When Guillermo del Toro crafted his modern kaiju picture Pacific Rim, he repeatedly stated in interviews that 19th century painter Francisco de Goya's "The Colossus" was a huge influence on his work. In case you've never laid eyes on the iconic piece of art in question, here's a quick glimpse at all the big naked man butt it bestowed upon civilization:
GDT obviously wasn't the only artist inspired by Goya's sense of scale and overwhelming apocalyptic foreboding (a conflicted conscience during wartime will do that do you), as the popular Japanese manga Shingeki no Kyojin (or: Advancing Giants) directly references this big, nude destroyer of worlds (not to mention Goya's Saturn Devouring His Son) via its own towering, skinless beasts. Written by Hajima Isayama (beginning in 2009), Advancing Giants went on to be known as Attack On Titan as it spread to the West, where it became a massive hit (despite of its rather upsetting subject matter) spawning an anime series, novel, videogame, and live-action spin-offs.
Bathed in blood and memorable for its shocking violence, Attack On Titan finds the planet completely decimated, and humanity has retreated into medieval-styled cities protected by huge stone walls, following the emergence of the Titans, a race of mindless, ravenous giants that eat the fuck out of everything they see. Humans are tasty, as is everything else that stands in their path and holds flesh to its bones. For those looking for meaning, the Titans (which all sport these hideous, Joker-esque, toothy grins) could represent anything due to how random their attacks are: namely the cruelty of God, war, natural disasters, or anything in-between. Of course, the human element is what Isayama mainly focuses on, as they attempt to find ways to combat and take revenge on these shambling, horrific creatures (which, at first, are not explained at all).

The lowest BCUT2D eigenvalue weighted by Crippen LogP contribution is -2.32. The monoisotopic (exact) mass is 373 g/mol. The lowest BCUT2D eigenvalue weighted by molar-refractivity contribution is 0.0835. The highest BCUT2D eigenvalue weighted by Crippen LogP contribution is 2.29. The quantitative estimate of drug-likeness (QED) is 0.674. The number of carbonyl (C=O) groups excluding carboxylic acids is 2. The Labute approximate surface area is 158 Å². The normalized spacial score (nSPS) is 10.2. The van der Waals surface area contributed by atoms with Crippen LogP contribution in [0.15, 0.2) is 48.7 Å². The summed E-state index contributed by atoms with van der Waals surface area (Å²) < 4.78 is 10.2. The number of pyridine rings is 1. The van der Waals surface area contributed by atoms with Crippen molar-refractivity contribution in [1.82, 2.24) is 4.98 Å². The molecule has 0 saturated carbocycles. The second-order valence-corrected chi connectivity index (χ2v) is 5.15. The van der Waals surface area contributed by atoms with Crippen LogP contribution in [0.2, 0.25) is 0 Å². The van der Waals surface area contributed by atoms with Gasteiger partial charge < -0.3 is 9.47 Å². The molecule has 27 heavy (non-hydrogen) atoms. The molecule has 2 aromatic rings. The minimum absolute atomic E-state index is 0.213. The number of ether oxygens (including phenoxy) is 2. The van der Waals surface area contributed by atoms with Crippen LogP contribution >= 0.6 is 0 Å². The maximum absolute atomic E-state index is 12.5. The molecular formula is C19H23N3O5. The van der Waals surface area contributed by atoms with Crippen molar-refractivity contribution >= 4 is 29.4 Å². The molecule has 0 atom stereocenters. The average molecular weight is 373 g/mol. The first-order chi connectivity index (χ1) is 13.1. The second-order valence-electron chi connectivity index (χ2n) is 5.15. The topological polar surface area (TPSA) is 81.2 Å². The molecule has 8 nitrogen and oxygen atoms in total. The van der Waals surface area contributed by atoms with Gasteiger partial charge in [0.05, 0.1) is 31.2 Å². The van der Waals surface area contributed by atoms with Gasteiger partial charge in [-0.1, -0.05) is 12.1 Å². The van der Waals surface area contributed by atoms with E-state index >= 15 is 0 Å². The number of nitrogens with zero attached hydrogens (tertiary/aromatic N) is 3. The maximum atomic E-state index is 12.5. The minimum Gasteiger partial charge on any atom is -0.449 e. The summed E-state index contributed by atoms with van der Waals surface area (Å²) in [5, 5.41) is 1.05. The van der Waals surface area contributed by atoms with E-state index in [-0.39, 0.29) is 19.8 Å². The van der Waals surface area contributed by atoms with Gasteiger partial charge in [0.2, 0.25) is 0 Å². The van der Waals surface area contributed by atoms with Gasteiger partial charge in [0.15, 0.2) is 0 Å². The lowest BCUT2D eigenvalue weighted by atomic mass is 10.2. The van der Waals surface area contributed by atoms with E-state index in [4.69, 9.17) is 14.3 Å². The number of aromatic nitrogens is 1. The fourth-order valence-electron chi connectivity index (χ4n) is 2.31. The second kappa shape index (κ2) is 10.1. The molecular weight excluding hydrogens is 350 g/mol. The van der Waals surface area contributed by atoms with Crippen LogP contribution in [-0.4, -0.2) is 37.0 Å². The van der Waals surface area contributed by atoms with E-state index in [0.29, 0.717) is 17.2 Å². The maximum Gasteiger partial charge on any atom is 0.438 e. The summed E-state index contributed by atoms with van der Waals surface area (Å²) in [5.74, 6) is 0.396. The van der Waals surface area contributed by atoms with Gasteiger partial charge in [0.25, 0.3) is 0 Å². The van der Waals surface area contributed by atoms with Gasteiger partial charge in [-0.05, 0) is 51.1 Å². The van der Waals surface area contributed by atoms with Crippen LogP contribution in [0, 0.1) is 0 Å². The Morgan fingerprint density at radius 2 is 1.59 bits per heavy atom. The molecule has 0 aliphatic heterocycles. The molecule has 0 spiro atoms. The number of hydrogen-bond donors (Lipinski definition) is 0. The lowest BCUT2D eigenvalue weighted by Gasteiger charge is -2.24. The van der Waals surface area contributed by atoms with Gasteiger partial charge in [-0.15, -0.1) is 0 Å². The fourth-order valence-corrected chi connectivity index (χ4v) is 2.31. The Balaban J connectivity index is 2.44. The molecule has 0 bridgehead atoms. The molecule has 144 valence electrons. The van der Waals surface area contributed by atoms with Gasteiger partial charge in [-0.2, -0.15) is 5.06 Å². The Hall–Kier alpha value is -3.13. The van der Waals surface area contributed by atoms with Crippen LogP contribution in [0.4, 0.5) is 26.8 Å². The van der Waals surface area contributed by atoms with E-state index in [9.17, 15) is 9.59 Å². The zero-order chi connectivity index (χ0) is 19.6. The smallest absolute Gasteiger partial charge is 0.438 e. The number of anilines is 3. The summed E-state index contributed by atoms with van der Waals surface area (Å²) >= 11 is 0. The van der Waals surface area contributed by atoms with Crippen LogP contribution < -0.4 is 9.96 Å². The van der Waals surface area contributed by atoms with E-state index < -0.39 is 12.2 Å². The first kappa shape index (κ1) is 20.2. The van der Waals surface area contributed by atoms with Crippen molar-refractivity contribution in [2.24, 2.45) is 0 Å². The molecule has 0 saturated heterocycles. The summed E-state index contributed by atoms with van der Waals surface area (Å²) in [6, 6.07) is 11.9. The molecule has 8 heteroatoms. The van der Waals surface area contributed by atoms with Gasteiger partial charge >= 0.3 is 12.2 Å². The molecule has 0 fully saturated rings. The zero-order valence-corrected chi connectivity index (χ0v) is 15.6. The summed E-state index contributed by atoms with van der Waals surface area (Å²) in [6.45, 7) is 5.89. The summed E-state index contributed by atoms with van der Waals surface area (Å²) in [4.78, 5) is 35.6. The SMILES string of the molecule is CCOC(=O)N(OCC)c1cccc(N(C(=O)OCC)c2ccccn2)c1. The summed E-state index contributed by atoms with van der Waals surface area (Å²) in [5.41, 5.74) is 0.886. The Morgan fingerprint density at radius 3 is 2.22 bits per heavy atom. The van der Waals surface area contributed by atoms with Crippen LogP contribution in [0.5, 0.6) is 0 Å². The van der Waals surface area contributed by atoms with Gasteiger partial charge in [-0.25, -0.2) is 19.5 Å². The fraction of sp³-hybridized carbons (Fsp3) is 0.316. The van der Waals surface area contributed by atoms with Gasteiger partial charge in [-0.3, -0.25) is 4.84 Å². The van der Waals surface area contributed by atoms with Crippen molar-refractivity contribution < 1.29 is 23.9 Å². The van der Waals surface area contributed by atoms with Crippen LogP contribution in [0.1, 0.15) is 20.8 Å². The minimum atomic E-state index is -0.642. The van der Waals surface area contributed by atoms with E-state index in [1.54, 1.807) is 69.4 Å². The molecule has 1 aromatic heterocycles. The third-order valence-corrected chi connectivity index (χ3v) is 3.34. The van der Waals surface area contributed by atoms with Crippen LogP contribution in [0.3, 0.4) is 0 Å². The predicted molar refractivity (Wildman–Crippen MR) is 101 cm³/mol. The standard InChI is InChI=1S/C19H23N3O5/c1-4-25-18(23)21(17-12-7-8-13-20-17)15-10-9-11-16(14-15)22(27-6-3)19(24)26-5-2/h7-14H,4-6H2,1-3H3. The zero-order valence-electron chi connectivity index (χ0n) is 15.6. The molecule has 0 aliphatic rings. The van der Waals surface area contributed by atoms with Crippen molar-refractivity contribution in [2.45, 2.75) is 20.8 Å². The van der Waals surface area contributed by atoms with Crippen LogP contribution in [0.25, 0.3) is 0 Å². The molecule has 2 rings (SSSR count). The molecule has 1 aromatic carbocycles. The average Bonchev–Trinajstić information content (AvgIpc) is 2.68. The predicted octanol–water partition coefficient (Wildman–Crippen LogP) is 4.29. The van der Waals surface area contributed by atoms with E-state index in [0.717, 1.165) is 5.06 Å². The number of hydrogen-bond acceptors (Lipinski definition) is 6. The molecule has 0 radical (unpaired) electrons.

Attempting to imagine Attack On Titan in any sort of live-action form seems like a near impossibility, as it's the type of work that lends itself much more to still art and animation. However, that's never stopped Hollywood from trying to adapt something previously deemed "unadaptable"; in fact, a studio re-imagining of the property has been in the works for years. Toho even released their own two-part version in 2015, which wasn't great. For those who've never seen it, here's the trailer, which (understandably) promises a much better experience than the actual movies did:
Now, American cinephiles are going to have their own live-action take on Titan, as red hot IT director Andy Muschietti has been hired to helm an adaptation for Warner Bros. David Heyman (of the Harry Potter franchises) is producing the film with Masi Oka (Mega Man) and Andy’s sibling creative partner Barbara Muschietti (IT and Mama). No official word on who's going to pen (or star in) this new English language redux, but we should probably expect an announcement on that soon.
So, what to make of this? Well, it could be awesome in the most literal sense, because if Muschietti can nail the revolting carnage and images Titan is known for, then we could be in for one hell of a time at the multiplex. On the other hand, Hollywood has never been known for bringing Japanese properties to life with any sort of success (just look to last year's horrid Ghost In the Shell movie for the most recent example), so this could be a major misstep for Muschietti if handled incorrectly.
Personally, this writer hopes for two things:
- No white washing casting controversies (this seems like a no brainer, but let's not hold our collective breath)
- Muschietti's box office success lets him off the leash and able to play visually with the size and scope of the property at hand
Of course, this isn't the first anime adaptation the Muschiettis have been attached to, as they were supposed to bring us Sony's long-in-the works Robotech movie. This trend ostensibly tells us that Muschietti is passionate about this type of material, and should be bringing that love to whatever the finished product ends up being.
Stay tuned y'all. We're definitely going to be watching this one closely.